1. northumbrian_k

    northumbrian_k Registered User

    Mar 2, 2017
    755
    Male
    Newcastle
    #1 northumbrian_k, May 20, 2019
    Last edited: May 20, 2019
    I visited my wife in her care home for the first time today. She seemed more settled than I would have thought after just a week. She talked about going home and to her gran’s but not much. She sat still for most of the time that I was there. From speaking to a staff member, it seems that my wife is still wandering (but not far), refusing to get undressed for bed, wearing multiple layers of clothing and speaking her mind about other people (in their hearing). This is only to be expected but I’m sure some of these behaviours will change over time. I was told, and noticed myself, that she seems to have bonded with another resident lady. It is strange because neither of them seems to hear/understand what the other has just said.

    Above all, my visit confirmed that there is no way that I could accept my wife coming back to live here. She is now better looked after and has more human contact and seemed to be in quite a sunny mood. The first 3 months' stay are considered a trial period and can be terminated with a week’s notice. I have a strong presumption that – unless something untoward happens – my wife will be staying at the residential home long term. If not there, she will need to live somewhere that gives her the 24 hour care she needs and that is not at home with me.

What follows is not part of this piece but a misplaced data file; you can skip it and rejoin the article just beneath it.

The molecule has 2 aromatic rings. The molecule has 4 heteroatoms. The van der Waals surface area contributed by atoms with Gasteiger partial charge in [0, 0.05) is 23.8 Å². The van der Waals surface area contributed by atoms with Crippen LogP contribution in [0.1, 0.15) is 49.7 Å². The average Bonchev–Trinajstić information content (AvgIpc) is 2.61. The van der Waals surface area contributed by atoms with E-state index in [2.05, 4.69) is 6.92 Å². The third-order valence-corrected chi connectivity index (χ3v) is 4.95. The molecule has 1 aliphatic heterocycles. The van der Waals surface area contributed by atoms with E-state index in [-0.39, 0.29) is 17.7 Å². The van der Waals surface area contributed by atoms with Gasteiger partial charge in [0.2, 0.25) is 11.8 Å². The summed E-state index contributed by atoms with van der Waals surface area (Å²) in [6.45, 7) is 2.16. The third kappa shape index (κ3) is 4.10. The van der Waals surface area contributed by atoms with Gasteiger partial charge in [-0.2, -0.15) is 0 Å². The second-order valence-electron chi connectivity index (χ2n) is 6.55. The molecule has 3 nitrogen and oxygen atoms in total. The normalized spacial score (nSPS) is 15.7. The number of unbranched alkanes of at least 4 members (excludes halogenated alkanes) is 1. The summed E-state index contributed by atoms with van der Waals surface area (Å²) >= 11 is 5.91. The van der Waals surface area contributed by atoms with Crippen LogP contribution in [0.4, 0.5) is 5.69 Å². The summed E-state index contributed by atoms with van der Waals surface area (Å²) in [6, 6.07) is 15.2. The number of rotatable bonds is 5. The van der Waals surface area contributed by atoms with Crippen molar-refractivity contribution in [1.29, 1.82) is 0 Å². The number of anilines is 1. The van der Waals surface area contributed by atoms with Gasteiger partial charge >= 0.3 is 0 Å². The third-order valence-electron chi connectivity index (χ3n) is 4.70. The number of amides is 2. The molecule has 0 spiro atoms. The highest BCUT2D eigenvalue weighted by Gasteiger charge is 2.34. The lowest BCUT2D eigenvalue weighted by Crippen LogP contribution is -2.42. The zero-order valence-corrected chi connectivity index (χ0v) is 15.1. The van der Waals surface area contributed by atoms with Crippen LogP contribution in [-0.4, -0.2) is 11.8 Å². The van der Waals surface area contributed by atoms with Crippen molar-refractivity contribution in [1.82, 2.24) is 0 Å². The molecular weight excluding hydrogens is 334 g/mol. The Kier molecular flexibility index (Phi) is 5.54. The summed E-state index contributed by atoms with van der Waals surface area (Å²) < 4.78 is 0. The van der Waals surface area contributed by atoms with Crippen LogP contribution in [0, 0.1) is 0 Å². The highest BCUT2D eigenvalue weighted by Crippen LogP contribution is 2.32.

.
    A big decision but one that was already 90% made when I dropped my wife off last Monday.
     
  2. Grannie G

    Grannie G Volunteer Moderator

    Apr 3, 2006
    69,361
    Kent
    It sounds as if you have been reassured by your visit @northumbrian_k which is an excellent outcome.

    If there are any blips in the future, hold on to this moment.
     
  3. marionq

    marionq Registered User

    Apr 24, 2013
    5,790
    Female
    Scotland
    I am happy for you both with this solution.
     
  4. Unhappy15

    Unhappy15 Registered User

    Feb 7, 2015
    131
    Hello Northumbriank,
    I am so glad that your wife seems settled and that the decision has been made. I know that moment when you admit to yourself that you can no longer look after someone, it hits you so hard.
    For me it was nearly four years ago when my husband was violent and then sectioned, I knew that I just couldn't do it anymore.
    He settled in the home straight away and always seems so happy, he is in a lovely home and is well cared for and I visit every day. As we are self funding I chose the best for his needs.
    Of course this came at a very high price, my health has suffered in the last four years, the guilt and loneliness have at times been unbearable, I just wanted him back, I wanted our life back,but that's not going to happen.
    I know I have to build some sort of a life again and when I found out that a retirement village is being built very close to me I ended reserving an apartment. It won't be completed for another 18 months but at least it's something to look forward to. Not what I would have chosen but dementia took the life I wanted.
    There will be bumps along the road but at least there are friends on TP who always understand.